CD Reviews


This Is What I Know About Being Gigantic

(Suicide Squeeze Records)

Local heavy hitters chill, tell all about shorties and 40s.

Post-hardcore enthusiasts Kill Sadie and Botch disseminate tons of disruptive emotion into sudden, violent jabs, then pur饠that formula into even more unsettling heavy rock. A cross sample from these bands (and the far less brutal Sharks Keep Moving) has defied expectations by forming Minus the Bear and creating this relaxed, promising group of barhopping ditties. Guitarist David Knudson checks the confounding time changes that fuel Botch just enough to let your toes tap the rhythms, and superproducer Matt Bayles, whose conspicuous tinkering improves upon already compelling arrangements, helps out by adding ethereal electronica input. Everyone gets to shine. Bayles' trancelike club pulse is a perfect complement to the trembling instrumental "Just Kickin' It Like a Wild Donkey." Cory Murchy's deep-sea bass brings all the players in sync for the tumbling outro of "Lemurs, Man, Lemurs." The goofy titles aren't that intrusive; every thought on this EP probably has a drunken anecdote behind it. Vocalist Jake Snider is serious about getting blotto and getting laid, but in a gentlemanly, non-Greg Dulli way. The first words out of his mouth are, "Let's get the fuck out of here. It's like a congregation." Music this moving rarely has such a raucous sense of fun. Andrew Bonazelli

Minus the Bear play at Fallout Records, free, 3 p.m. Sat., Nov. 17 and at the Showbox (with Built to Spill), $15, 8 p.m. Sun., Nov. 18.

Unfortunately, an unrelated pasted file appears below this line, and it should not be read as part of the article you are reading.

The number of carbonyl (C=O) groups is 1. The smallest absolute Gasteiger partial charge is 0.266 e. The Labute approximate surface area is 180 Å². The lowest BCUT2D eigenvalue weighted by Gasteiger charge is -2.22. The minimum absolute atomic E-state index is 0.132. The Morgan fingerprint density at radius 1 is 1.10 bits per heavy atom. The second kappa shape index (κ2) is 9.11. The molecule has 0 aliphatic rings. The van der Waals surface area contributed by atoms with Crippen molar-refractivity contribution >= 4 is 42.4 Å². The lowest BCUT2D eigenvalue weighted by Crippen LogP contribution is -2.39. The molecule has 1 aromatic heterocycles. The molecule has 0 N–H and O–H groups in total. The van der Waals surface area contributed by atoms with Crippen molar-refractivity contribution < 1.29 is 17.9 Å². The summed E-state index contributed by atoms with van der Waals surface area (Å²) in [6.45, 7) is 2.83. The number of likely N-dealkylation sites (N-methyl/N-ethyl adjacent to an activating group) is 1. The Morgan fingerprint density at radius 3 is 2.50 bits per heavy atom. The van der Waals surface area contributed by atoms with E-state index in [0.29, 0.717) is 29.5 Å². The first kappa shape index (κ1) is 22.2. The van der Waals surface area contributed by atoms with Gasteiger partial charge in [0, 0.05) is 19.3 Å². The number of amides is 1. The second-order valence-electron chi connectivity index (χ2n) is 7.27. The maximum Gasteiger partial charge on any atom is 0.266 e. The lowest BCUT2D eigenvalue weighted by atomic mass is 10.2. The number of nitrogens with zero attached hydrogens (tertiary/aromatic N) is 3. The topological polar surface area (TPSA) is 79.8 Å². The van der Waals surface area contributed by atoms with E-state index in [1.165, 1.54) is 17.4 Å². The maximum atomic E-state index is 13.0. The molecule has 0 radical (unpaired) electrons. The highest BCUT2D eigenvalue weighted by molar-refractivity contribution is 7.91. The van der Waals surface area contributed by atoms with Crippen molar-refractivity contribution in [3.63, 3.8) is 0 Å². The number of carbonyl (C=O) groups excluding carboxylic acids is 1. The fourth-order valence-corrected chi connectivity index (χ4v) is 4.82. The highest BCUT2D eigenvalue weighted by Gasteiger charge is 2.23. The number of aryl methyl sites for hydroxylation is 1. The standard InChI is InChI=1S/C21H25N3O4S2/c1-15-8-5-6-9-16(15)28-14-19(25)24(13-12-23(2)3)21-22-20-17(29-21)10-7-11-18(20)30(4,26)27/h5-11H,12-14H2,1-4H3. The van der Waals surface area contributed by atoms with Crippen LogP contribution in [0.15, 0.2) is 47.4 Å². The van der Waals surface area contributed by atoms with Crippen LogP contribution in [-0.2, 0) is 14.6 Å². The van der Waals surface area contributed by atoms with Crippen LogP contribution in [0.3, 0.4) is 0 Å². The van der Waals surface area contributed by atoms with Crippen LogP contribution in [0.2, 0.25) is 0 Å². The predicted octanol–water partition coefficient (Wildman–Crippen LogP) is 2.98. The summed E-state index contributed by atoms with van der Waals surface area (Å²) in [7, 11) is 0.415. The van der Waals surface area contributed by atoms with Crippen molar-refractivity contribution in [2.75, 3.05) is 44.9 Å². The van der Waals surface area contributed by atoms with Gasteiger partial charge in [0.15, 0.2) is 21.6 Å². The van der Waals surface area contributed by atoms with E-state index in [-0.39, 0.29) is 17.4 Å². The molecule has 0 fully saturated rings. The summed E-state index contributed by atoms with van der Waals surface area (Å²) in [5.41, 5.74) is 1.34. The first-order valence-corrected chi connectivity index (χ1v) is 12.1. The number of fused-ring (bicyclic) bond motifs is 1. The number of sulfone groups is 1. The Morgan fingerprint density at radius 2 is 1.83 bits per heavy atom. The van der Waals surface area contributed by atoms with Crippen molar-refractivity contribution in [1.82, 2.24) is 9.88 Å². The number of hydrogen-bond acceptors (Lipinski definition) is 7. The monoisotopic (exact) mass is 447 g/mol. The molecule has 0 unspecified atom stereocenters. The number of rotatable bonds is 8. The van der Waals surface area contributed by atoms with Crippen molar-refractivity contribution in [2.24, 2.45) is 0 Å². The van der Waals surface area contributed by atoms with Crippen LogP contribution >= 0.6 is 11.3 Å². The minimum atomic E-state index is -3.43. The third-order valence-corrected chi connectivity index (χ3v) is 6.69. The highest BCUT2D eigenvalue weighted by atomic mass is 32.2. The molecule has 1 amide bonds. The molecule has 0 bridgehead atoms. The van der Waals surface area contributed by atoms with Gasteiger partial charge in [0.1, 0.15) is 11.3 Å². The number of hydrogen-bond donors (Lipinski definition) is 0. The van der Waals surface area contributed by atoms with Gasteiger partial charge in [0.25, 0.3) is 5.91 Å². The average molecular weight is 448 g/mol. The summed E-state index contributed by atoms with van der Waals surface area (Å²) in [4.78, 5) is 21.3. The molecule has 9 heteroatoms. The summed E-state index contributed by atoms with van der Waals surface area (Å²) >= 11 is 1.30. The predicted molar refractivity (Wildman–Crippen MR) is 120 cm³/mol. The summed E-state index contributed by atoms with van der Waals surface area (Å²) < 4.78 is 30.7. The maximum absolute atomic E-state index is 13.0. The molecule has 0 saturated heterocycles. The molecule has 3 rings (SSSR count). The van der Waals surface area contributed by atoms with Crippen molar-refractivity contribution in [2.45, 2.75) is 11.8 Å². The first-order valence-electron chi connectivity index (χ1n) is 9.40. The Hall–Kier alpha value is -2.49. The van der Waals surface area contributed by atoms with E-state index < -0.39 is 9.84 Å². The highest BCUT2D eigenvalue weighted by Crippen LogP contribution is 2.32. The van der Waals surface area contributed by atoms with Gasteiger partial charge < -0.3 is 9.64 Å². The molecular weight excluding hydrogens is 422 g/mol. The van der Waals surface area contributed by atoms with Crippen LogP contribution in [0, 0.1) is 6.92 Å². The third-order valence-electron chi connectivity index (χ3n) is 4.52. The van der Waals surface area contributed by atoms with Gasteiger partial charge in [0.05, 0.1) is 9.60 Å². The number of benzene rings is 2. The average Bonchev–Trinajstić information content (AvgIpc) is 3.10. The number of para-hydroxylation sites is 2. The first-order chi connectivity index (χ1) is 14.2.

The Four Kingdoms of

Black Lipstick EP


Hot 'n' bothered Texan tyrants tune in and turn on.

Black Lipstick's debut is a makeshift junk-jam boogie for greased hips and painted lips. "I don't care about shit except for gettin' off and gettin' lit!" singer-guitarist Phillip Niemeyer slurs in his lazy, curled-lip lisp. Crude and to the point, it's an apt encapsulation of these Texan hot trotters' decadent, skin-deep rock drama; they "wake every morn with torn underwear," they "wanna kick it with you" (pronounced whi-choo), and they're entirely uninterested in anything that doesn't hump, bump, strut, or swagger. Thankfully, The Four Kingdoms of Black Lipstick does all of the above, with the foursome melding rock, neocountry, and piano (!) into their own charming brand of floozy fun and bar-band noir. With ominous, laid-back but danceable rock beats, Black Lipstick has a highly influential hits list topped by Modern Lovers, Lou Reed, and, most obviously, the recently disbanded Kiss Offs (in which Niemeyer and keyboardist Travis Higdon performed). On its promising five-song EP, the band hits its stride on the second track, "Cat Piss Blues," with its bump 'n' grind gee-tars and underused boy-girl vocal turns. From then on, the band never lets up, churning out hot 'n' heavy songs about bedroom boogies and American thighs. Press play and pucker up. Jimmy Draper

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